Buying vegetables during the winter can often seem like a deciphering game. Deep-red tomatoes native to cooler climates slowly disappear from shelves as the colder months tide on. It’s one of the first hints that snow will soon be on the horizon and the fresh lettuces and green onions from local farms will fade from sight.
But in markets, local summer produce is usually replaced by a cornucopia of choices, all with their own cryptic little signs meant to hint at country (and sometimes state) of origin.
It’s the ones that say U.S.-Mex or Can-Mex that I find the most interesting. These labels indicate that although a fruit or vegetable was produced by a company of one country, it was actually grown in another. In flights of fancy, I like to think of that as a sense of partnership between communities: One country offering the ingenuity and resources, and the other providing the manpower to ensure that all of North America stays fed.
In reality, however, I know better. Those “partnerships” are one-sided at best. Mexican tomato-pickers receive a pittance compared to Florida field workers. And even laborers in Florida have become the subject of human rights claims in recent years.
According to a 1996 University California Davis publication, Mexican workers received an average of $3 to $5 per day for harvesting tomatoes that are then shipped to hungry American or Canada consumers.
That’s not to say the Mexican government and companies don’t benefit. Despite abysmal earnings that many equate to slave labor, Mexico still commands the lion’s share of U.S. imports. According to the U.S. Department of Agriculture, 71 percent of imported tomatoes come from south of the border. Over the past decade, that translated to almost $8 billion in revenue.
That surge in production is tariff-free under the North American Free Trade Agreement (NAFTA). And the stories of struggling Florida growers undercut by vast farms in Sinaloa, Mexico, have become an issue of contention for some who see Mexico’s economic success as America’s loss.
This week President Donald Trump attempted to tie that controversy to another issue of dispute: what he claims are America’s porous southern borders. Following up on a promise he made repeatedly during his campaign, Trump affirmed his plan to, once and for all, solve the problem of illegal passage from Mexico.
He’d build a wall — a $7-million-per-mile wall (roughly $10 billion), for which he says Mexico will ultimately foot the bill.
Not surprisingly, Mexico’s President Enrique Peña Nieto declined the offer to pay for the wall.
On Monday, after Peña Nieto cancelled a visit to the White House on the recommendation of his advisors, the Trump administration upped the ante, suggesting that a 20 percent tax could be imposed on Mexico’s imports.
While administration later took a step back from that proposal, calling it just one of a “buffet of options,” the impact was already being felt in Mexico and along both sides of the U.S.-Mexico border.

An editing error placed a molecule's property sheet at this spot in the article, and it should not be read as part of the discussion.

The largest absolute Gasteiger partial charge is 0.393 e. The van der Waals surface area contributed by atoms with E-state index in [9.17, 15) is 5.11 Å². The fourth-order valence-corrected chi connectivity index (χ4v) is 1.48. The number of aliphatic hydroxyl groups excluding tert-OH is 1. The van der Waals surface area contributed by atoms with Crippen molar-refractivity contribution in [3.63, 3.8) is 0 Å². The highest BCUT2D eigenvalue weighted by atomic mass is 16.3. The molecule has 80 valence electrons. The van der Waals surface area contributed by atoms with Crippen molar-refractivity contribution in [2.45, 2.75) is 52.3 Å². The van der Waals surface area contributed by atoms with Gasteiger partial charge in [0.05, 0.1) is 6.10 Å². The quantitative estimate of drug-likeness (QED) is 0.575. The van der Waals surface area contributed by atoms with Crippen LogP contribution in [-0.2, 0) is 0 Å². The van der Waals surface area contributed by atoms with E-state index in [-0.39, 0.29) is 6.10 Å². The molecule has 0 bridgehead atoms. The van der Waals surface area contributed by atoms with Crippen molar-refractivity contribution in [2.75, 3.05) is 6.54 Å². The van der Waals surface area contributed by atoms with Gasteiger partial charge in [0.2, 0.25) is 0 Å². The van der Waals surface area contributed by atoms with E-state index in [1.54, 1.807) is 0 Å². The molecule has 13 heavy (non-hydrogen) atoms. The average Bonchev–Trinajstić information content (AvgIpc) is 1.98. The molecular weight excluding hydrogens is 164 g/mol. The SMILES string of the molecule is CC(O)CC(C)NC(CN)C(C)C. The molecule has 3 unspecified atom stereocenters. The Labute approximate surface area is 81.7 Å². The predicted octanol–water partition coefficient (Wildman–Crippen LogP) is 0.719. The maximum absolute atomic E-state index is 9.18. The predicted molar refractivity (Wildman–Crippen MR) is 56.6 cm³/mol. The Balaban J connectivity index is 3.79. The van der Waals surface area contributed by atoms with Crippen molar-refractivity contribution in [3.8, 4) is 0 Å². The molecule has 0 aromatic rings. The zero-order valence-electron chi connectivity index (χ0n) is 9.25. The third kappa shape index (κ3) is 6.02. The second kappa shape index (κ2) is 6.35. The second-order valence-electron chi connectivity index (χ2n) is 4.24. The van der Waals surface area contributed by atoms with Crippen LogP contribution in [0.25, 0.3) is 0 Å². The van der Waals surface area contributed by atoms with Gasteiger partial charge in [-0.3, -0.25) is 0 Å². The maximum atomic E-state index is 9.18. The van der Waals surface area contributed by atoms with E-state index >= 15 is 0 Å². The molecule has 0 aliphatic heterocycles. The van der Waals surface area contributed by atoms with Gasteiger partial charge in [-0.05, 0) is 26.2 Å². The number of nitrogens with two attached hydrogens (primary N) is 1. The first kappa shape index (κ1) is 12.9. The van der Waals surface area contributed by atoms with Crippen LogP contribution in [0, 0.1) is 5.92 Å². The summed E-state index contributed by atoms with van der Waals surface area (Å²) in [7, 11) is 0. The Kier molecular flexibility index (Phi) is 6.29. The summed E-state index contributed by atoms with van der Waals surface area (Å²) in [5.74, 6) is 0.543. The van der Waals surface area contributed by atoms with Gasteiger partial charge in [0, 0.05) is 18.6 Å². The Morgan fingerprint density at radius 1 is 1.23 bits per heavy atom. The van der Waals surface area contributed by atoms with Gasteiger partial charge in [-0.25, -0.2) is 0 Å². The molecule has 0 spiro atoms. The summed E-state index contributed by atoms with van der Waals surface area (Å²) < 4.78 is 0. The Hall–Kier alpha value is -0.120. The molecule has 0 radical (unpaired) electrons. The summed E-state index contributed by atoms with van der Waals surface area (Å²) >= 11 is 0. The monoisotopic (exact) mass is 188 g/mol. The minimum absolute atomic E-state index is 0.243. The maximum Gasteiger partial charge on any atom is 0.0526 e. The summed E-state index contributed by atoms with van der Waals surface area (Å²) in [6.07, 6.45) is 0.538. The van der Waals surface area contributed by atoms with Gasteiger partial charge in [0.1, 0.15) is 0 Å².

Cross-border commerce dipped after the November elections and continues to drop off at the El Paso-Juarez border crossing. And it isn’t just the Mexican small businesses that are noticing the dearth of shoppers, writes Dallas Morning News reporter Angela Kocherga.
Kocherga, the paper’s Mexico border reporter, spoke with El Paso County Commissioner David Stout in late December — and his comments pretty much sum up the impact of the detente between the two administrations.
“The shoppers who come over from Mexico are very important, especially for taxing entities,” Stout said. By ‘taxing entities,’ he means the businesses large and small that line El Paso’s streets and for generations made a living from cross-border travel and tourism. “We rely heavily on the sales tax revenue we generate.”
Fear of being detained under Trump’s more aggressive immigration stance has also helped to stem the flow of what has been for years a cooperative exchange of travelers, high-school students and commerce.
Communities across the Rio Grande River in Mexico’s historic Ciudad Juarez have felt the impact as well. Patrick Iber, an assistant professor at the University of Texas, El Paso, recounted some of the economic loss Mexico felt since Trump’s election. It is the small, struggling towns along the border that “are failing,” and that in turn further diminishes the ability to shop in U.S. businesses across the border.
And while the Trump administration seems to have discounted the idea of imposing a tax on Mexico’s imports for now, the proposal still hints at a disconnect between the administration and those most likely to feel the brunt of any fees or taxes. And towns on both sides of the border could be plunged into a recession if the federal government were to impose a tax on imports from Mexico, said Tom Fullerton, an economics professor at the University of Texas, El Paso,
“It could lead to plant closures in Mexico, and that would lead to factory cutbacks in the United States,” Fullerton said. A 20 percent tax would affect border cities that help shuttle the imports and the workers.
And it would make vegetable imports like Mexico’s prolific tomato, avocados, cucumbers and other produce shipments unsustainable. The cost wouldn’t just be borne by the Mexican companies that work in partnership with U.S. and Canadian manufacturers, shippers and growers, but by U.S. and Canadian consumers. And as Fullerton pointed out in relation to border cities that rely on that valuable commerce, ultimately, and unsustainable trade “would give Mexico City and Ottawa [a reason] to cancel the entire agreement.”
For West Coast communities that rely on that south-of-the-border resource of winter sun and plentiful manpower, the NAFTA partnership may seem disproportionate to an administration that must juggle a U.S. deficit. But for now, tomatoes may well have a lot more barter power than concrete walls and trade wars.
Image credit: Flickr/16:9clue